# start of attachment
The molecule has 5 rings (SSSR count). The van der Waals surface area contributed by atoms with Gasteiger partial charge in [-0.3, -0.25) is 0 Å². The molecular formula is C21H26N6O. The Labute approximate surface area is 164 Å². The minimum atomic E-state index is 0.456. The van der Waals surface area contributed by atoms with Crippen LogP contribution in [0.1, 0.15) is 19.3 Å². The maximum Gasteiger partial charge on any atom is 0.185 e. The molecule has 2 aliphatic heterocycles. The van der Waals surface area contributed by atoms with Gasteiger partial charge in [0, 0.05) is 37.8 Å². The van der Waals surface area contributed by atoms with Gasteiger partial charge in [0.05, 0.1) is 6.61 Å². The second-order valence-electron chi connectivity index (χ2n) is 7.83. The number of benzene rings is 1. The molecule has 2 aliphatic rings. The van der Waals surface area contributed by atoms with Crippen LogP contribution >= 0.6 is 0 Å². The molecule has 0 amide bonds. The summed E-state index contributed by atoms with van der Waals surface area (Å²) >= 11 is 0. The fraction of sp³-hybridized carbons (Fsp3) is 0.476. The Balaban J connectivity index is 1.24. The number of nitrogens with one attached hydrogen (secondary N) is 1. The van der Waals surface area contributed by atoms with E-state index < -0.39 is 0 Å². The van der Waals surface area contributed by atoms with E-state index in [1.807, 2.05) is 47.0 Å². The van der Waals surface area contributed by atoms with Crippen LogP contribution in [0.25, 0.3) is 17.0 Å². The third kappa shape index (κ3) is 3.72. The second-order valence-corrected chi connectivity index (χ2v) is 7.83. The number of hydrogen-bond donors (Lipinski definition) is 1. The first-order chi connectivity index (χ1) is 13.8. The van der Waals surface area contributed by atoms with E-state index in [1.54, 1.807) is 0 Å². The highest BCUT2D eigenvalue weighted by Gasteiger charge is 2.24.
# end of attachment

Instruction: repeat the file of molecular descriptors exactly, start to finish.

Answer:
The molecule has 5 rings (SSSR count). The van der Waals surface area contributed by atoms with Gasteiger partial charge in [-0.3, -0.25) is 0 Å². The molecular formula is C21H26N6O. The Labute approximate surface area is 164 Å². The minimum atomic E-state index is 0.456. The van der Waals surface area contributed by atoms with Crippen LogP contribution in [0.1, 0.15) is 19.3 Å². The maximum Gasteiger partial charge on any atom is 0.185 e. The molecule has 2 aliphatic heterocycles. The van der Waals surface area contributed by atoms with Gasteiger partial charge in [0, 0.05) is 37.8 Å². The van der Waals surface area contributed by atoms with Gasteiger partial charge in [0.05, 0.1) is 6.61 Å². The second-order valence-electron chi connectivity index (χ2n) is 7.83. The number of benzene rings is 1. The molecule has 2 aliphatic rings. The van der Waals surface area contributed by atoms with Crippen LogP contribution >= 0.6 is 0 Å². The molecule has 0 amide bonds. The summed E-state index contributed by atoms with van der Waals surface area (Å²) >= 11 is 0. The fraction of sp³-hybridized carbons (Fsp3) is 0.476. The Balaban J connectivity index is 1.24. The number of nitrogens with one attached hydrogen (secondary N) is 1. The van der Waals surface area contributed by atoms with E-state index < -0.39 is 0 Å². The van der Waals surface area contributed by atoms with E-state index in [1.807, 2.05) is 47.0 Å². The van der Waals surface area contributed by atoms with Crippen LogP contribution in [0.25, 0.3) is 17.0 Å². The third kappa shape index (κ3) is 3.72. The second-order valence-corrected chi connectivity index (χ2v) is 7.83. The number of hydrogen-bond donors (Lipinski definition) is 1. The first-order chi connectivity index (χ1) is 13.8. The van der Waals surface area contributed by atoms with E-state index in [1.54, 1.807) is 0 Å². The highest BCUT2D eigenvalue weighted by Gasteiger charge is 2.24.